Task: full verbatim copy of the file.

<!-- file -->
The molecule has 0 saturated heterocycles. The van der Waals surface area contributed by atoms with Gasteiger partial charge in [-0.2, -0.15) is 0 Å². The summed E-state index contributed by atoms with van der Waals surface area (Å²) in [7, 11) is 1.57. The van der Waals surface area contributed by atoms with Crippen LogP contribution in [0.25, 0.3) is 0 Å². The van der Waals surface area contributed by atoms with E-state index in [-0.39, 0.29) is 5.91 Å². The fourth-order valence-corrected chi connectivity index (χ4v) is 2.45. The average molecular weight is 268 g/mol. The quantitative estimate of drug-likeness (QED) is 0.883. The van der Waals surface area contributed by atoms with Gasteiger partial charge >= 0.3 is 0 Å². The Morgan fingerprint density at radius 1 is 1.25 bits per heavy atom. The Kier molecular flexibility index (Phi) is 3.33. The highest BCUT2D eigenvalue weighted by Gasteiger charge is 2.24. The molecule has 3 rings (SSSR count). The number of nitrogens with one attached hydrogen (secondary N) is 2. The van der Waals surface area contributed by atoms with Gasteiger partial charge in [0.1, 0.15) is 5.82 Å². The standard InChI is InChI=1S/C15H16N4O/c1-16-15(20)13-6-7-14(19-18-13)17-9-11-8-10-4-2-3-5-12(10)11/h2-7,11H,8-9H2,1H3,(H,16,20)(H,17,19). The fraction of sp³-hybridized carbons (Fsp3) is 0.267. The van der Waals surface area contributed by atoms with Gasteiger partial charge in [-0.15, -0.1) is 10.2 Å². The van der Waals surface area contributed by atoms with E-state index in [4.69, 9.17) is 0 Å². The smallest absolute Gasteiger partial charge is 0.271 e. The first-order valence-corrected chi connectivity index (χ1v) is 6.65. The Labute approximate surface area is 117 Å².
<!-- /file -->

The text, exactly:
The molecule has 0 saturated heterocycles. The van der Waals surface area contributed by atoms with Gasteiger partial charge in [-0.2, -0.15) is 0 Å². The summed E-state index contributed by atoms with van der Waals surface area (Å²) in [7, 11) is 1.57. The van der Waals surface area contributed by atoms with Crippen LogP contribution in [0.25, 0.3) is 0 Å². The van der Waals surface area contributed by atoms with E-state index in [-0.39, 0.29) is 5.91 Å². The fourth-order valence-corrected chi connectivity index (χ4v) is 2.45. The average molecular weight is 268 g/mol. The quantitative estimate of drug-likeness (QED) is 0.883. The van der Waals surface area contributed by atoms with Gasteiger partial charge >= 0.3 is 0 Å². The Morgan fingerprint density at radius 1 is 1.25 bits per heavy atom. The Kier molecular flexibility index (Phi) is 3.33. The highest BCUT2D eigenvalue weighted by Gasteiger charge is 2.24. The molecule has 3 rings (SSSR count). The number of nitrogens with one attached hydrogen (secondary N) is 2. The van der Waals surface area contributed by atoms with Gasteiger partial charge in [0.1, 0.15) is 5.82 Å². The standard InChI is InChI=1S/C15H16N4O/c1-16-15(20)13-6-7-14(19-18-13)17-9-11-8-10-4-2-3-5-12(10)11/h2-7,11H,8-9H2,1H3,(H,16,20)(H,17,19). The fraction of sp³-hybridized carbons (Fsp3) is 0.267. The van der Waals surface area contributed by atoms with Gasteiger partial charge in [-0.15, -0.1) is 10.2 Å². The van der Waals surface area contributed by atoms with E-state index in [4.69, 9.17) is 0 Å². The smallest absolute Gasteiger partial charge is 0.271 e. The first-order valence-corrected chi connectivity index (χ1v) is 6.65. The Labute approximate surface area is 117 Å².